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Wayne Hinshaw: All cameras are right-handed

My last column was dealing with being left-handed or right-handed. Lefties are always at odds in this right-handed world. Only about 10 percent of the population in the U.S. is left-handed, so lefties just have to fend for themselves and adapt. Everything is for the right-handed. We always walk on the right side of the sidewalk. Drive on the right side of the road (except in Europe). Tools are for the right-handed and on and on.

Maybe you have never thought about it, but all cameras are for the right-handed.

The shutter release button that you push to take a photo is on the right on top of the camera. Today’s cameras, and cameras throughout history, are right-handed.

I remember seeing a test camera in a museum, made in the 1950s, for the left handed, but it was a financial failure, so it has not been tried again.

Not only are we left- or right-handed, we are left or right “eyed.” Most lefties have a left eye dominant and righties have a right eye dominant. That would be the eye you would look through when aiming a gun. Cameras are made for the right-eyed photographer so that when you place your eye to the viewfinder, your nose hangs off the left of the camera. I am left-dominant-eyed. When I look through the viewfinder with my left eye, it mashes my nose into the center back of my camera and smears the rear screen with “nose grease.” Outside in the cold, my warm breath moves from my nose up the camera and fogs the viewfinder or forms moisture on the back of the camera. This doesn’t happen using your right eye.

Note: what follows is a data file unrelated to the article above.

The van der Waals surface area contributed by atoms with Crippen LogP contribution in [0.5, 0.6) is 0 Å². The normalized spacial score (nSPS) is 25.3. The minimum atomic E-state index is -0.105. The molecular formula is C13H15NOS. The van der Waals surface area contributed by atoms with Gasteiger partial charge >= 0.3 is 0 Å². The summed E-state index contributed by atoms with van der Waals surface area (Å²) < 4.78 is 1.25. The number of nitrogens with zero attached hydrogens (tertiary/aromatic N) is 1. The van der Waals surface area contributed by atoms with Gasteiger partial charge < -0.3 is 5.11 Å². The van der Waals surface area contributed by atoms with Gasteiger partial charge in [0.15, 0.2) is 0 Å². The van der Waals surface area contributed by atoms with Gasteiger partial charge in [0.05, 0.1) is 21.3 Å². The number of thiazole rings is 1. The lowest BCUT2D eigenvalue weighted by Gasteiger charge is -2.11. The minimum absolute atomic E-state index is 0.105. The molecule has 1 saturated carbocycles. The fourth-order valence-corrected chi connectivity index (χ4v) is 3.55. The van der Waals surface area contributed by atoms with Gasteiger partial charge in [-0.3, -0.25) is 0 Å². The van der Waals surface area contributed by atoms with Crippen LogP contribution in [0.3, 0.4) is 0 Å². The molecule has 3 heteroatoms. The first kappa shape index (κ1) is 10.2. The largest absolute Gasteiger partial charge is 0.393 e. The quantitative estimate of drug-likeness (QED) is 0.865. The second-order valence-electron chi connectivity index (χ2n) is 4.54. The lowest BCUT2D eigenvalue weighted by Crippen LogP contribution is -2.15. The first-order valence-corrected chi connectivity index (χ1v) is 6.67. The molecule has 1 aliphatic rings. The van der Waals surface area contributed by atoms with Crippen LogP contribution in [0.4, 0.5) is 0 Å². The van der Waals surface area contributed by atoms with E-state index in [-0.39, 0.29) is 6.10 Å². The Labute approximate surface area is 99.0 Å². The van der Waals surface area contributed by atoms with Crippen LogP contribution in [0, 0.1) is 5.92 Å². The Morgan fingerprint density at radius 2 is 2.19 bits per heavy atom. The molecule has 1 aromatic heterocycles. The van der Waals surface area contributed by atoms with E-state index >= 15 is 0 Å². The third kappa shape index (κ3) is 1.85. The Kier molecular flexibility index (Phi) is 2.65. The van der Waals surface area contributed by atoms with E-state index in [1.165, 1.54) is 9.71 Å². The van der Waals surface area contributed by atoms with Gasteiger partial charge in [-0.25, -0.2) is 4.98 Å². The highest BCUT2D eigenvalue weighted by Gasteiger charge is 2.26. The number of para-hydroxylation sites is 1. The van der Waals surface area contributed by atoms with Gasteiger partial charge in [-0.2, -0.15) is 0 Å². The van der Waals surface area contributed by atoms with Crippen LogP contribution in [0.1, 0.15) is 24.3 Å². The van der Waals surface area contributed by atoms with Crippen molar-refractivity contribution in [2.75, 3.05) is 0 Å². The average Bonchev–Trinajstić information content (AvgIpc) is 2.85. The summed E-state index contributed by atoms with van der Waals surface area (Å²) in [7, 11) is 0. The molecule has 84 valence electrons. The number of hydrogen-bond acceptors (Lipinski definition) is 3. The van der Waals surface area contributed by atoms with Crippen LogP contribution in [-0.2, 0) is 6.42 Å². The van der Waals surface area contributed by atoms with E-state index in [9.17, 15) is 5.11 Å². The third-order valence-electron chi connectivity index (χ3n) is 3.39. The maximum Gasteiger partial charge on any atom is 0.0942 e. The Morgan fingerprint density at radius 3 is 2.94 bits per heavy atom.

You can order left-handed kitchen tools, golf clubs, guitars, baseball gloves, scissors, and even lefty-ruled notebooks, but not cameras.

In 1998, Nikon made a left-handed F100 film camera for beta testing purposes. All the controls were reversed from what you see now. They gave it to lefty Ken Rockwell to use and test it out. Nikon then decided not to pursue the lefty camera. It was a “make one and done” deal. I doubt that financially it would have been successful to market. I’m afraid that I have used righty cameras so long, and have adapted so well, that I would not have purchased one myself.

Sylvia Cacciatore, a Florida photographer, has started a petition for Canon to consider designing and producing a camera for left-handed people. Cacciatore has a brachial plexus injury from birth leaving her right arm and hand not fully developed.

She can’t operate her right-handed camera shutter and settings buttons and hold the camera. She cannot work the controls quickly and misses many photos using only a left hand. Wanting to pursue photography as a professional career, Cacciatore made contact with the Canon Co. with her request. They suggested she use one of their non-professional cameras, which greatly upset her. She has continued her online petition for Canon.

Supposedly, some lefties use their righty cameras upside down to get the shutter button on the left. I have never seen this, and I certainly find that even more awkward than using my right hand.

With so many military veterans coming home from war missing limbs, maybe there is a bigger need for the lefty cameras than I first thought.

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